The "kissing bug," which has recently made headlines out of Texas and which can carry a parasite in its feces that can cause a deadly disease, has historically been found in Georgia, according to the Atlanta-based Centers for Disease Control and Prevention.
However, according to Dr. Susan Montgomery of the CDC, the bugs have been around Georgia since at least 1855 and there has never been a reported case of the disease via the bug in the state.
Known as triatomine bugs, they feed on the blood of mammals, including humans, and sometimes carry a parasite in their feces that causes Chagas disease — which, if left untreated, can cause sudden death, according to the CDC. There are two drugs to treat Chagas, though the disease can become serious if left untreated.
The insects are called "kissing bugs" because they generally bite people on their faces and lips at night.
However, there's a low chance in the United States of getting Chagas from a triatomine bug, according to the CDC. The species of bug in the U.S. is more often found in wooded areas than in people's homes, Montgomery said. It often feeds on wildlife.
Nationwide, there have been less than 30 total reported cases of Chagas acquired through the bugs, Montgomery said.
Worldwide, Chagas kills approximately 12,000 people a year, according to the World Health Organization.
Some people can experience mild flu-like symptoms in the weeks and months following infection, Montgomery said. They will then recover, though they are still infected unless they have sought treatment, according to the CDC. If the bug feces enters the eye, the eyelid will swell.
There are approximately 300,000 people in the U.S. who have been infected by the parasite, but the majority of them acquired it in Latin America, where Chagas is endemic, according to the CDC. The CDC said it does not have enough data to estimate how frequently people in the U.S. are infected with Chagas from triatomine bugs.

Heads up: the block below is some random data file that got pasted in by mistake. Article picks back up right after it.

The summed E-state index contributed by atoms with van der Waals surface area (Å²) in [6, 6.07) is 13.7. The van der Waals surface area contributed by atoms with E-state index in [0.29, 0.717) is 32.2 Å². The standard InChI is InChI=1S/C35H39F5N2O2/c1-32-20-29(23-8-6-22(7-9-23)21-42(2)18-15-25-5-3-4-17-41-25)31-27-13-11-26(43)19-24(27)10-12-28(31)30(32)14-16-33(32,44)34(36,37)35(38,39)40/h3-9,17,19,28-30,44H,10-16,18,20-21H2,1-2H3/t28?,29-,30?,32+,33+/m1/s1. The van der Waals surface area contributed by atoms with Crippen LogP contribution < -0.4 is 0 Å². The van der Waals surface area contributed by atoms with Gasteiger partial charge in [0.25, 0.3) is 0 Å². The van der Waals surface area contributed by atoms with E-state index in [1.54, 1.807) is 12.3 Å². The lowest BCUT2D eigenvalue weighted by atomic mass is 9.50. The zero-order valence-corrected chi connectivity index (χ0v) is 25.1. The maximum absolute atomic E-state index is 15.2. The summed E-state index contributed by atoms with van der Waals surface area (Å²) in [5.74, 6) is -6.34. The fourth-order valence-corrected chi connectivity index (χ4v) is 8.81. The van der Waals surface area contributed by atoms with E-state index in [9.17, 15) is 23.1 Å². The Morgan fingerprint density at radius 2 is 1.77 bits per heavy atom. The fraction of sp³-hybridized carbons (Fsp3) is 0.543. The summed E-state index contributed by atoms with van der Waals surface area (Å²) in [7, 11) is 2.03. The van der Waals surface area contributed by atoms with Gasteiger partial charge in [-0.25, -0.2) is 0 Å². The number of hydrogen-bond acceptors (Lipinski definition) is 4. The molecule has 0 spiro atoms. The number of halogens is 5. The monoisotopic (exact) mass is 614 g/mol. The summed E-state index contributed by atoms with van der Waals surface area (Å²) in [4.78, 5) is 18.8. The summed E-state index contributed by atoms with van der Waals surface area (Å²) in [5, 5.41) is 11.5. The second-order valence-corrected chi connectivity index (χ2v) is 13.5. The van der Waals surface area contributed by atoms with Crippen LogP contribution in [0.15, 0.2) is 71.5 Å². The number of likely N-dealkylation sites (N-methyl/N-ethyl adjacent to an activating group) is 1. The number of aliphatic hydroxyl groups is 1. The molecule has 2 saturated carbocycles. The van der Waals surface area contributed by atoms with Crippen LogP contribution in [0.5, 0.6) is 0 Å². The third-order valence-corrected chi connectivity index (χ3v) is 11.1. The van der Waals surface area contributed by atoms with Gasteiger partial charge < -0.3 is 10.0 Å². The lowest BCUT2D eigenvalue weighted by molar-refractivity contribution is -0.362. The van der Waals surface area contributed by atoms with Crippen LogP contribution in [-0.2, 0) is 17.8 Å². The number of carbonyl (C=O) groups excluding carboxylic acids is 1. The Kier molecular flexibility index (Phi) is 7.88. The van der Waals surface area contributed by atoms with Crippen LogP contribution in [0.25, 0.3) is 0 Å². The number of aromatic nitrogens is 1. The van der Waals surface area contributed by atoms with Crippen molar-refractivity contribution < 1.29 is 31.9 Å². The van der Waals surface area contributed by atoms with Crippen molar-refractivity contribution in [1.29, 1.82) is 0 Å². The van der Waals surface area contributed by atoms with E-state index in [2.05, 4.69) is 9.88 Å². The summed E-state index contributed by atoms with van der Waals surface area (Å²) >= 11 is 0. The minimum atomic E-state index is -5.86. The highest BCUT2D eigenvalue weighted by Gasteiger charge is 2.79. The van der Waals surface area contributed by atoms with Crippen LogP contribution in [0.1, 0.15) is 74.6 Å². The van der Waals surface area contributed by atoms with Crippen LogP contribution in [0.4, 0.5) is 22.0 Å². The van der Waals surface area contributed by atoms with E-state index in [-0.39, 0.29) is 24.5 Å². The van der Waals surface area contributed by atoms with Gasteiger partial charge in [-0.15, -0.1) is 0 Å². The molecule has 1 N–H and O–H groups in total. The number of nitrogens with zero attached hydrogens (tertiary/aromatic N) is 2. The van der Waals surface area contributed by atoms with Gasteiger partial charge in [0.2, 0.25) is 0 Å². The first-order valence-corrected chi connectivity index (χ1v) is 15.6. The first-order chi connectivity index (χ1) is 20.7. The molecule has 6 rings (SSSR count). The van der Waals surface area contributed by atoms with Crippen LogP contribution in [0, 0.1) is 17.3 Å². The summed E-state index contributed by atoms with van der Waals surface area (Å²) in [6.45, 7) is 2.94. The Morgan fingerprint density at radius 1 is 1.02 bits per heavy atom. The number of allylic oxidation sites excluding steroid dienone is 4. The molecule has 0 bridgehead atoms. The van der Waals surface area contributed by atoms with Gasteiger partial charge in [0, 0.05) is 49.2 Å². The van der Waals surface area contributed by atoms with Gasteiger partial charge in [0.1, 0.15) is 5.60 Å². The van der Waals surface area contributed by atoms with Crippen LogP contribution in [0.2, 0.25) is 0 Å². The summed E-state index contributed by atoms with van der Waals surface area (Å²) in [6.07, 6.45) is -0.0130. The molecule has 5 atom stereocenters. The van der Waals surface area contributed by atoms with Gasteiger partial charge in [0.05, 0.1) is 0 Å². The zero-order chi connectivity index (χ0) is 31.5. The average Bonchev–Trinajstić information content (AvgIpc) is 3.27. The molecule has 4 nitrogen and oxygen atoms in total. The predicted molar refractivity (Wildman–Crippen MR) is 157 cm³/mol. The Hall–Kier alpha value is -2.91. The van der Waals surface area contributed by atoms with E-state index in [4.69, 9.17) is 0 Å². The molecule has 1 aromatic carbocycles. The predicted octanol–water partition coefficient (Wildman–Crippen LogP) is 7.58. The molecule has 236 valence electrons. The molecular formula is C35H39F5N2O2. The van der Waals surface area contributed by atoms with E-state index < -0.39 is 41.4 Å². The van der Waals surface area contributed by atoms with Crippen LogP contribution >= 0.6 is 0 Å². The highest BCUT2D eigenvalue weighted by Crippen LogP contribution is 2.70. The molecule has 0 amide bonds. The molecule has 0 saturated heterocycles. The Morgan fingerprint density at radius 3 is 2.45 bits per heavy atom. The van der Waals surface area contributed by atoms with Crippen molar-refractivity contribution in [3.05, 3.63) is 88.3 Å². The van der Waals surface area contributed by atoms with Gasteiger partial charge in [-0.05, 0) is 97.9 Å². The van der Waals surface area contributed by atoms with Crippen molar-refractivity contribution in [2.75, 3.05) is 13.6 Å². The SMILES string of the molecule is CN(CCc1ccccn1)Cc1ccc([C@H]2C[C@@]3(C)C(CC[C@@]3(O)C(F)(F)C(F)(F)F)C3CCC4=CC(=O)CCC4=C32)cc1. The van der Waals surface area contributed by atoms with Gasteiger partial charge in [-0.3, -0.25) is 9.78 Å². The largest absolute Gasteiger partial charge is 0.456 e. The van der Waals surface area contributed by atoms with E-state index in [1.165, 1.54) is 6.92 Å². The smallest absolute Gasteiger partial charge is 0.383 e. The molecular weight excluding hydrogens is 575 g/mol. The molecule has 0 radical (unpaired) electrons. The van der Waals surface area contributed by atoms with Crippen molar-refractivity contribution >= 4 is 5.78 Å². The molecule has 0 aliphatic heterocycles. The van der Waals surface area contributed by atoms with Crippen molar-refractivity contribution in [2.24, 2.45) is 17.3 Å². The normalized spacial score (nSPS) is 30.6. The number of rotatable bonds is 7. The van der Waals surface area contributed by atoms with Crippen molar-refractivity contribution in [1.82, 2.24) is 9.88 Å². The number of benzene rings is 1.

Montgomery said it's difficult to detect new infections in the U.S. — because most doctors aren't well educated on how to diagnose it, given its rarity, because many people don't realize they've been infected and because symptoms can appear well after infection.
More research needs to be done on where and how often people are infected, Montgomery said.
Transmission is tricky even if the bug is carrying the parasite (and not all of them are), according to the CDC: Fecal matter from the bug must be rubbed into a bite wound or a mucous membrane, such as the eye.
The bugs are typically found anywhere from under porches or cement, in animal burrows, chicken coops or even outdoor dog houses or kennels, according to the CDC. The bugs tend to defecate on or near a person while feeding, usually while the person sleeps.
The triatomine bugs made news recently, following high-profile news reports and ongoing research on Texas' bug population and rates of Chagas via infection.
"We don't want people to panic. They just need to be aware of the possibility of the existence of this disease in the area," one University of Texas professor, who is researching the bugs, told KHOU.
To keep the insects away from your home, the CDC recommends the following precautions:
• Sealing cracks and gaps around windows, walls, roofs, and doors
• Removing wood, brush, and rock piles near your house
• Using screens on doors and windows and repairing any holes or tears
• If possible, making sure yard lights are not close to your house (lights can attract the bugs)
• Sealing holes and cracks leading to the attic, crawl spaces below the house, and to the outside
• Having pets sleep indoors, especially at night
• Keeping your house and any outdoor pet resting areas clean, in addition to periodically checking both areas for the presence of bugs
If you think you've found a triatomine bug, the CDC advises not to touch or squash the bug, but to place a container on top of it, slide the bug inside and fill it with rubbing alcohol.
If you do not have rubbing alcohol available, the CDC says to freeze the bug in the container before taking it to a local extension service or university laboratory.
For more information about the triatomine bug and precautions, read the full report from the CDC.
This story has been updated. Adam Carlson contributed to this story.